Quick Lit Book Review: 'The Names of Dead Girls' by Eric Rickstad | Books | Seven Days | Vermont's Independent Voice

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Quick Lit Book Review: 'The Names of Dead Girls' by Eric Rickstad


Published October 18, 2017 at 10:00 a.m.

The Names of Dead Girls by Eric Rickstad, William Morrow, 448 pages. $13.99.
  • The Names of Dead Girls by Eric Rickstad, William Morrow, 448 pages. $13.99.

With his 2014 best seller The Silent Girls, Bennington County's Eric Rickstad established himself as an author of rural mystery-thrillers that are anything but cozy. Set in the fictionalized Northeast Kingdom town of Canaan, the novel opened with an explosion of gruesome violence and closed on a cliffhanger designed to fuel its readers' nightmares.

2015 brought Lie in Wait, Rickstad's prequel to The Silent Girls starring Canaan PD detective Sonja Test. It was a satisfying mystery in its own right, but that cliffhanger remained hanging. Now, at last, comes Rickstad's sequel The Names of Dead Girls, which opens where its predecessor left off. (Newcomers to the series are strongly advised to start with The Silent Girls, though the sequel does offer enough exposition to orient them.) While Names gets off to a rocky start, it shows that Rickstad hasn't lost his ability to keep readers spellbound and nervously guessing.

PI protagonist Frank Rath has just closed the book on one vicious killer when another is set free. Years ago, serial rapist Ned Preacher murdered Rath's sister and her husband. A jailhouse conversion reduced his sentence, and The Silent Girls ended with a released Preacher seemingly poised to harm his victims' grown daughter, Rachel, whom Rath has raised as his own.

How does an author top a moment of terror like that? Like the makers of old movie serials — who might end an installment with, say, their heroine inches from a speeding locomotive — Rickstad first has to walk things back a bit. Turns out, Rachel's doom wasn't quite as imminent as it appeared.

The novel's early chapters suffer from choppiness as the author struggles to convert an apparent crisis into the start of a new adventure. Adding to the uneven rhythm are multiple perspectives: Short third-person chapters alternate among the viewpoints of Rath, Test, Rachel and various supporting players, including a psychopath who may or may not be Preacher.

Once Rickstad manages to spin all these plot strands into a new mystery, however, he hits his stride. As a strange fog hovers over northern Vermont, a vibrant young grandmother disappears on a lonely road. Not too far off, hunters discover the hanged body of a young girl. Needing an experienced investigator, the Canaan police chief coaxes Rath back onto the force, stirring up conflict between Rath and Test.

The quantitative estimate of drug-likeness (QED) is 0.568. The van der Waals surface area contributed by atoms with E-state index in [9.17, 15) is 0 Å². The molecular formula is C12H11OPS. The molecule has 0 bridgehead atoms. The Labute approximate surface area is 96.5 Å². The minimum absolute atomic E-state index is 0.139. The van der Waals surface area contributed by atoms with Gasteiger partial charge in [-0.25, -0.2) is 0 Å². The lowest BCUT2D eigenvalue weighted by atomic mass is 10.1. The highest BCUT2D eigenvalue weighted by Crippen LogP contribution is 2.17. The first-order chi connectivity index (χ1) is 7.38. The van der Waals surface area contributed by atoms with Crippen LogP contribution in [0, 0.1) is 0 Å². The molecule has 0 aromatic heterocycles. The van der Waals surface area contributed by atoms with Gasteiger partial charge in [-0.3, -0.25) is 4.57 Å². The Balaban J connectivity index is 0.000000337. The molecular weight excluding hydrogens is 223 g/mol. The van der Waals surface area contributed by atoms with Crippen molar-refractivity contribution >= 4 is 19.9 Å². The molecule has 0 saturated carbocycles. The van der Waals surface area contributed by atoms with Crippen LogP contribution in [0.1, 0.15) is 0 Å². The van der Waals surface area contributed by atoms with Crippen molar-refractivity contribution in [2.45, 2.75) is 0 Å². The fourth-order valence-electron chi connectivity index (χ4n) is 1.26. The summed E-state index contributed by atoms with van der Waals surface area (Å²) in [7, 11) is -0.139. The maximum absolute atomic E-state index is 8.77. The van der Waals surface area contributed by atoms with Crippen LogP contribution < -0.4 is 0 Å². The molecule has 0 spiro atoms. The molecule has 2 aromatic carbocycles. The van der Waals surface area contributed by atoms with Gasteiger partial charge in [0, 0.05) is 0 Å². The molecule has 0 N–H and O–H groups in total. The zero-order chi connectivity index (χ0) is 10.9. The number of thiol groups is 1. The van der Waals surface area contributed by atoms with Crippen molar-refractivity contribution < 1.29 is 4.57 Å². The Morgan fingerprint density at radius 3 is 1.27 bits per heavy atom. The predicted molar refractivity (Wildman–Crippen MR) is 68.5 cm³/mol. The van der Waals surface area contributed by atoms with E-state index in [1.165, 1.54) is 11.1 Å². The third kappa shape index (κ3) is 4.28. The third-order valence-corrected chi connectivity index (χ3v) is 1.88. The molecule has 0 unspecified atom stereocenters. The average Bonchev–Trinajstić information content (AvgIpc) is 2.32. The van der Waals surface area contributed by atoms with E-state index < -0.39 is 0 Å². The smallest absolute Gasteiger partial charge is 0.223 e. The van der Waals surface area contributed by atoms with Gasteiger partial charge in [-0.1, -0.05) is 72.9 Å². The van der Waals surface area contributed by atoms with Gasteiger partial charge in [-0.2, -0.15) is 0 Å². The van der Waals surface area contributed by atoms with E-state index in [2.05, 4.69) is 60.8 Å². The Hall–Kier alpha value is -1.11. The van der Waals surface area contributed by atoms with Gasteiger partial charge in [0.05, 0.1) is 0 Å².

Rath's dark, Manichaean perspective, which divided the world into monstrous criminals and innocents, dominated The Silent Girls. That novel's ending suggested we might be headed for a Death Wish-esque Rath-versus-Preacher showdown, with one playing Rachel's white knight and the other eager to corrupt or destroy her. Happily — for readers not itching for vigilante violence, anyway — Rickstad takes his story in less expected directions.

Single-mindedly focused on protecting Rachel, Rath doesn't gain many new shadings this go-round. But Test, who deals with petty, poverty-related crimes as well as horrifying ones, offers a humanistic counterpoint to his worldview. Faced with one particularly self-deluding culprit, she notes wearily, "Hers was a banal and sad evil, but just as deadly."

The Names of Dead Girls is the rare thriller that ends stronger than it begins. Rickstad baits and switches readers with sinuous detours, only to pull out a resolution so devilishly smart, we may feel like we should have seen it coming, even if we didn't. Along the way, he leaves loose ends — and plenty of room for a sequel. As long as the author's imaginary corner of the Kingdom remains haunted by bloodshed, readers will be along for the ride.

Rickstad discusses the book at ThrillerFest 2017, Saturday, October 21, 6 p.m., at Northshire Bookstore in Manchester Center. Free.

The original print version of this article was headlined "A Writer returns to the Kingdom"